Joss Whedon and the Persistence of Prioritizing Male “Creative Genius”

The cast of Buffy the Vampire Slayer (Photo credit: 20th Century Fox)

For years, new stories about creator and director Joss Whedon’s abuse of people he’s worked with, specifically women, have been revealed on a near-constant loop. In 2017, following his divorce from Kai Cole, she wrote an essay for The Wrap in which she accused him of being a “hypocrite preaching feminist ideals.” Cole said she felt Whedon used his relationship with her to protect himself “so no one would question his relationships with other women or scrutinize his writing as anything other than feminist.” Ray Fisher, who played Cyborg in Whedon’s 2017 film Justice League, has alleged several times that Whedon’s behavior on set was abusive. Sophia Crawford and Jeff Pruitt, former Buffy stunt workers, were among the first to speak out after Fisher about previous abuses by Whedon.

Now, that thread continues to unspool. This past week, in corroboration with Fisher, Charisma Carpenter, who played Cordelia Chase on Buffy the Vampire Slayer and then Angel until her abrupt departure—when Whedon essentially fired her for getting pregnant—revealed to the public via social media that she was subject to Whedon’s “hostile and toxic” treatment on set. “For nearly two decades, I have held my tongue and even made excuses for certain events that traumatize me to this day,” she said. “Joss Whedon abused his power on numerous occasions while working together on the sets of Buffy the Vampire Slayer and Angel. The disturbing incidents triggered a chronic physical condition from which I still suffer. It is with a beating, heavy heart that I say I coped in isolation and, at times, destructively.”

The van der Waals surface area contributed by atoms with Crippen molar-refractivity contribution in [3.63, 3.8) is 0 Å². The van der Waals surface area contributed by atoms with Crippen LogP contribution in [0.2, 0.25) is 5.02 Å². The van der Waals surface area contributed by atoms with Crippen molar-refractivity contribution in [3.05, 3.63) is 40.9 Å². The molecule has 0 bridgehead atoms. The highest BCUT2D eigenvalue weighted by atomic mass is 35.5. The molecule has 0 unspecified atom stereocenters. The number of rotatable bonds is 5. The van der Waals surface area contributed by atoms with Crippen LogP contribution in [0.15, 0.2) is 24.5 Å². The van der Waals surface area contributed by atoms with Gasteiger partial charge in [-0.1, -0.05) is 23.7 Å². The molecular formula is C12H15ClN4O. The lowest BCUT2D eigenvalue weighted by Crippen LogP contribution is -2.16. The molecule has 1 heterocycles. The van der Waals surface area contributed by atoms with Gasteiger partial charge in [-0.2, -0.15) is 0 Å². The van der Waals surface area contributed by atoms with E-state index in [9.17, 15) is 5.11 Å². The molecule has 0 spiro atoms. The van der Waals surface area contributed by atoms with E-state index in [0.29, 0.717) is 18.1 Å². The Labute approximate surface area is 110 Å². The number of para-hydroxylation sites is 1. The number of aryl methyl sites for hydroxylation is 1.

In light of the details of Carpenter’s abuse, many who have worked with Whedon have weighed in, including Firefly writer Jose Molina, who tweeted that Whedon was “casually cruel” and found it “especially hysterical” to “mak[e] female writers cry during a notes session.” Women from the set including lead Sarah Michelle Gellar, Amber Benson, Emma Caulfield, Eliza Dushku, and Michelle Trachtenberg publicly praised Carpenter for her powerful and painful reflections on Whedon’s harmful behavior. Buffy writer Marti Noxon also tweeted that she “would like to validate what the women of Buffy are saying and support them in telling their story. They deserve to be heard.” Yet while their solidarity is incredible, it shouldn’t be as necessary as it is. It shouldn’t take so many women standing up for one another for society to listen to and validate one woman’s story of abuse. And it shouldn’t be that she goes public not out of knowledge that she will be believed but because she felt forced to defend other survivors’ stories of abuse.